Last night, George R.R. Martin showed the documentary Free the Nipple at his movie theater, the Jean Cocteau, in New Mexico — and while we certainly had nothing to do with him contacting the filmmakers, procuring the film, and exhibiting it outright, we'd like to think that, in some small way, we helped put this on his radar.
You see, back in October when we had our epic hang with GRRM, we asked him over a few slices of pizza in New Haven if he had heard about the campaign. "Is that a breast-feeding issue?" he asked. That, and much more. We looked up the laws in New York, which legalized public toplessness in 1992 as long as it's noncommercial. "So you can't put a topless woman in Times Square handing out leaflets for a bar, because that would be commercial activity," he chuckled. "Or you can't have a topless hot-dog seller. 'Wieners! Get your wieners!'" We talked about different standards regarding concealment in other cultures and in other times. (The Victorians, for instance, thought revealing their legs would be obscene, yet practiced nipple-piercing). And we talked about current-day police harassment of women who appear topless in public as a form of protest.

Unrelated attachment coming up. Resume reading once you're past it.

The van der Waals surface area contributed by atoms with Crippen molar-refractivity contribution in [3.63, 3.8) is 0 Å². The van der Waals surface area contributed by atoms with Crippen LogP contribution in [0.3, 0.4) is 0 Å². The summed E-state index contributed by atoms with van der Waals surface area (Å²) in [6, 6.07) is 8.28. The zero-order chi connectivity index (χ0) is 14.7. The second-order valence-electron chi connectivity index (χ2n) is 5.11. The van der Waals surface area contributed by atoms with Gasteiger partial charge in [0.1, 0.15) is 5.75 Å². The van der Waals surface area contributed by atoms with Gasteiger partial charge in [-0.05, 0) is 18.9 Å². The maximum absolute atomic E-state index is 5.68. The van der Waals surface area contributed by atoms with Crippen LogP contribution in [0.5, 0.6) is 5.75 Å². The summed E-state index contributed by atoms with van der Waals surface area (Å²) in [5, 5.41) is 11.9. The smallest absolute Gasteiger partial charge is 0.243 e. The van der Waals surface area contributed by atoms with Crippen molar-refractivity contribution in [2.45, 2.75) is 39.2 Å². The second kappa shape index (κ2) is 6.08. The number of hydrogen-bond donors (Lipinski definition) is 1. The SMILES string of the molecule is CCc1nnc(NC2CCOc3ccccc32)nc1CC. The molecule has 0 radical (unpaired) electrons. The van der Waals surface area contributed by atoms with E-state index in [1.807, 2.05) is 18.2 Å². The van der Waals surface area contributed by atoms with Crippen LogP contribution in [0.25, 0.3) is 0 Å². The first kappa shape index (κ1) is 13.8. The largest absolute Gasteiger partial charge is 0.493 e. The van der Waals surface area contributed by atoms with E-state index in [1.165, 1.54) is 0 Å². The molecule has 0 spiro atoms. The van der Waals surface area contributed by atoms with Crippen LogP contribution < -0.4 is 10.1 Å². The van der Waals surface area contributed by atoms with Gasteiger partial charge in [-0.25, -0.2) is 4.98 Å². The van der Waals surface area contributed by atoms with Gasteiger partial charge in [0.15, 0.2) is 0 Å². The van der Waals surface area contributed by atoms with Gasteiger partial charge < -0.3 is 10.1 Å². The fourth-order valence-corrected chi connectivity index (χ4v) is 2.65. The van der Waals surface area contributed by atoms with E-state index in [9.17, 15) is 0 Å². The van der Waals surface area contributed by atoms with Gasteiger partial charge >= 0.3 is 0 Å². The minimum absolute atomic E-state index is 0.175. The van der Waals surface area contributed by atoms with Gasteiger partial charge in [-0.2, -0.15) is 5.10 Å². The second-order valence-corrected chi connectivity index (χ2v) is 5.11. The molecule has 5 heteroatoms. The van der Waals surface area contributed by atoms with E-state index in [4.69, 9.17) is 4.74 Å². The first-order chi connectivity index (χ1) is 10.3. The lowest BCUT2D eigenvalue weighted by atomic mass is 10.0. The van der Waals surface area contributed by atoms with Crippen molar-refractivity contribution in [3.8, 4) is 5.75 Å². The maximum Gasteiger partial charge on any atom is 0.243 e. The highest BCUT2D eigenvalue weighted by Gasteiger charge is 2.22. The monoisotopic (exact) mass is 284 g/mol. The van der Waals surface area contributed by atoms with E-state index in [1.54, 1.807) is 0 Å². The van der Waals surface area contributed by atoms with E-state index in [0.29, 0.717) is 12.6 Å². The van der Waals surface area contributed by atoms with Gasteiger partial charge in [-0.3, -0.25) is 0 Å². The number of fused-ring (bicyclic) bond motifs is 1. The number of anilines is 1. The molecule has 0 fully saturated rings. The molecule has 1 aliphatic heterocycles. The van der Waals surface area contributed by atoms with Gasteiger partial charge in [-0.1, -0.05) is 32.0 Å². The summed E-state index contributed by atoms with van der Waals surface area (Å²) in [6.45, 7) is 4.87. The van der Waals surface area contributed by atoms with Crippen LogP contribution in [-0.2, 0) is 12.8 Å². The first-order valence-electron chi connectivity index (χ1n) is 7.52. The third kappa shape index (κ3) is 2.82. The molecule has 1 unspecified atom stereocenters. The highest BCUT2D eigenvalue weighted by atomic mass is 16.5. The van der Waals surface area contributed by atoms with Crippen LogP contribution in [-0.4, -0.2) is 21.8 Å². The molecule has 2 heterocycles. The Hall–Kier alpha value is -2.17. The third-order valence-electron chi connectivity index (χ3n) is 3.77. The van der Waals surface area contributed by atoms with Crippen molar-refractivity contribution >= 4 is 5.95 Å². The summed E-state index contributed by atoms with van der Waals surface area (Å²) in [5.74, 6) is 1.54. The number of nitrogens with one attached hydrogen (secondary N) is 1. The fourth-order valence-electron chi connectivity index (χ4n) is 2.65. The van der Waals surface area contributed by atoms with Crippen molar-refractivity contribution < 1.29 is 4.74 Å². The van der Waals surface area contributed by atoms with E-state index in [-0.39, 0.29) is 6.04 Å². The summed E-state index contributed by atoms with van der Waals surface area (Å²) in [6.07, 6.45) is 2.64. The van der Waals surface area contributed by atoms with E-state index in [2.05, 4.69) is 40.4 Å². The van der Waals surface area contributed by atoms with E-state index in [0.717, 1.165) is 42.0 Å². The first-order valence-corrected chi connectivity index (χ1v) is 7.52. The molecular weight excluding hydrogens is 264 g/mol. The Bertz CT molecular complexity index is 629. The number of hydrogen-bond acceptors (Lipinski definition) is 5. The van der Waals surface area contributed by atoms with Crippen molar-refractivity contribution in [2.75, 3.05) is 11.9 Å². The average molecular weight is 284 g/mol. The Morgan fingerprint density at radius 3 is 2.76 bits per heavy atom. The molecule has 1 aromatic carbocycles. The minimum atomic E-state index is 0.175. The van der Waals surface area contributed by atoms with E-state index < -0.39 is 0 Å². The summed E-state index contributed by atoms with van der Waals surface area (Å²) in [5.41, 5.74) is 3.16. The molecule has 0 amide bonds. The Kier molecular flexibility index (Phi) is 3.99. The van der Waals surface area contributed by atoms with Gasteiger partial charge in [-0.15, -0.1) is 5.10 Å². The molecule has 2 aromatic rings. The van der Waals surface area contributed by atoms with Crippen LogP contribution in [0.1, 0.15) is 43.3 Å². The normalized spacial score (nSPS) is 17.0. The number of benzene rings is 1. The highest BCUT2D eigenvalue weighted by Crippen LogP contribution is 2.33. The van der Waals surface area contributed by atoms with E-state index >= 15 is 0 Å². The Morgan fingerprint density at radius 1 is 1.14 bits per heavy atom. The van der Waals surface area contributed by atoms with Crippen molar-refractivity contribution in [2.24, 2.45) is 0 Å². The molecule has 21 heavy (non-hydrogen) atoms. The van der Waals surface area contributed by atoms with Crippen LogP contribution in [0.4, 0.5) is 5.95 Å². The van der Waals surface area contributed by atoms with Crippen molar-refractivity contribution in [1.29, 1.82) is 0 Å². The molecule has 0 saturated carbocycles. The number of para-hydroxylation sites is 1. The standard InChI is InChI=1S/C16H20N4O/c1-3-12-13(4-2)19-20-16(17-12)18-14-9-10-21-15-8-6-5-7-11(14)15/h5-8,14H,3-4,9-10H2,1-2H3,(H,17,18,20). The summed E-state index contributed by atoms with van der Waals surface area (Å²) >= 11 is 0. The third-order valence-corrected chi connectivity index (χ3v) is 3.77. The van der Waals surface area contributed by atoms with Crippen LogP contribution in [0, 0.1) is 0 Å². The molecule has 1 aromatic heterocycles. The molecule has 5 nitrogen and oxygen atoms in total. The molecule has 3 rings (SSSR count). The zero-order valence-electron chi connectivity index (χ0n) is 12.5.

"But the point I was making," Martin continued, "if you're in Europe and you grow up going to these topless beaches, you grow up seeing all these breasts — the breasts of pretty young girls, the breasts of 80-year-old grandmothers, the breasts of flat-chested girls, of fat girls — and it just becomes, 'Oh, it's another breast.' It loses much of its sexual power." Since it seemed like he was in agreement with the Free the Nipple campaign, we asked if he would consider himself a supporter. "I guess so!" he laughed. We mentioned a documentary was forthcoming, and he perked up — "Really? Interesting ... " And we assume he took it from there.